It’s 3.30pm on Monday the 22nd of August and Hurricane Irene has just arrived into Casa de Campo La Romana in the Dominican Republic! Fortunately, given that Hurricane Irene’s centre is located approximately 80km north of the North-Eastern coast of the Dominican Republic, Irene’s arrival has not brought anything more treacherous than a lot of rain!

Hurricane Irene, update Monday August 22nd, 3.30pm
• Hurricane Irene is currently a category 1 hurricane (the least destructive) and has maximum sustained winds of 80mph (130kph)
• Hurricane force winds extend approximately 30miles (45km) from the centre of Hurricane Irene and as the centre is currently located 80km off of the Northern coast of the Dominican Republic, Hurricane force winds will not be experienced here (hooray!)
• The North coast of the Dominican Republic (not Casa de Campo or La Romana) remains under ‘hurricane warning’
• Tropical Storm Force winds (between 56kmh and 102kmh ) extend up to 185miles (300km) from the centre of Hurricane Irene – so Tropical Storm Force winds will be experienced across much of the Dominican Republic
• As the centre of Hurricane Irene will no longer be crossing the Dominican Republic, the system will not be broken up by the mountains and will gain strength and momentum as it crosses the Atlantic oceans.
• Hurricanes draw energy from water (i.e the ocean), so as Hurricane Irene moves North towards the United States she is now predicted to become a category 2 then a category 3 hurricane.
• The predicted course for Hurricane Irene now has her moving North and then curving up the Eastern coast of Florida before she is predicted to make landfall in Southern Carolina by Saturday.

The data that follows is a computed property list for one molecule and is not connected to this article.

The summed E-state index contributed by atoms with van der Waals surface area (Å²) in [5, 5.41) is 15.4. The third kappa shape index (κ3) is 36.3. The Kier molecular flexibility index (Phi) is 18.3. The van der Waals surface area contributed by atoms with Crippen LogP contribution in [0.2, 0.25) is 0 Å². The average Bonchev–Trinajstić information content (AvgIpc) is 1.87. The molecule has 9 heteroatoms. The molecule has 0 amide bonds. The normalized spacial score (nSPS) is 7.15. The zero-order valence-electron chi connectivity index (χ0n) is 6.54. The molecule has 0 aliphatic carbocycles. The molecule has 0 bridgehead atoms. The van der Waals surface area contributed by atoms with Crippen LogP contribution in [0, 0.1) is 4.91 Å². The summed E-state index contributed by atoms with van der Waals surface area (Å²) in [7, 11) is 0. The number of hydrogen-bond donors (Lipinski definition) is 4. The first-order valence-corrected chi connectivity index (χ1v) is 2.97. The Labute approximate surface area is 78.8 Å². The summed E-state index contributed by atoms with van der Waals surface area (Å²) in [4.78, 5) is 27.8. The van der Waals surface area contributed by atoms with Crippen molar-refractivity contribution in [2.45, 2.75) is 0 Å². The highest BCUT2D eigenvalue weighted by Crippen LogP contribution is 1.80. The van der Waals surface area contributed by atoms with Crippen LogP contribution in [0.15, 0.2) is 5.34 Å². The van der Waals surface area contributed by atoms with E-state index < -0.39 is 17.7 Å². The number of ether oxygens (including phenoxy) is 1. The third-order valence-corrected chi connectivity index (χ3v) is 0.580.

The centre of Hurricane Irene is passing NORTH of the Dominican Republic

Hurricane Irene in Casa de Campo La Romana – what does this mean for us?
• The fact that the centre of Hurricane Irene is located so far North of Casa de Campo (about 200km away) means that here Hurricane Irene will feel more like ‘Tropical Depression Irene’ – we will not experience any hurricane force winds and it is unlikely we will experience any Tropical Storm Force winds – very boring really!
• It will rain – it is possible that areas of the Dominican Republic will receive up to 200 millimeters of rain over the next 24-30hours.
• Given the sheer size of the cloud mass associated with Hurricane Irene, we can expect it to rain for at least the next 24 hours, possibly even for the next 40 hours.
• Keep travelling to a minimum – your Casa de Campo villa isn’t going to get blown away but, heavy rain in the Dominican Republic can cause flooding, mudslides, flash-floods and landslides

Current weather conditions in Casa de Campo
Given the worldwide coverage of Hurricane Irene, everyone I know keeps asking me “How’s the weather?”, my answer is: “RAINY.”
In fact it started to rain in Casa de Campo and Altos de Chavón about half an hour ago (just in time for me to get wet getting out of the car), but it is not windy, not at all!

 Not-so-severe weather: it’s raining but not windy in Altos de Chavón, Casa de Campo La Romana


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We suggest that you follow the movements of Tropical Storm Irene / Hurricane Irene closely so that you can be fully prepared, the below links are fantastic sources for keeping up-to-date: – The National Hurricane Centre – The Weather Channel – Great storm tracking device – the Dominican Republic’s official weather warning people (this one is in Spanish)

Twitter: We recommend following NHC_Atlantic – for regular tweets on Tropical Storm Emily’s progress.

This article was written by Rebecca Hughes, editor of Casa de Campo Living and Casa de Campo’s entertainment specialist!

Rebecca Hughes, Editorial and Events Marketing
TEL: 809-523-2045   CEL: 809-949-8906
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Altos de Chavón, Casa de Campo

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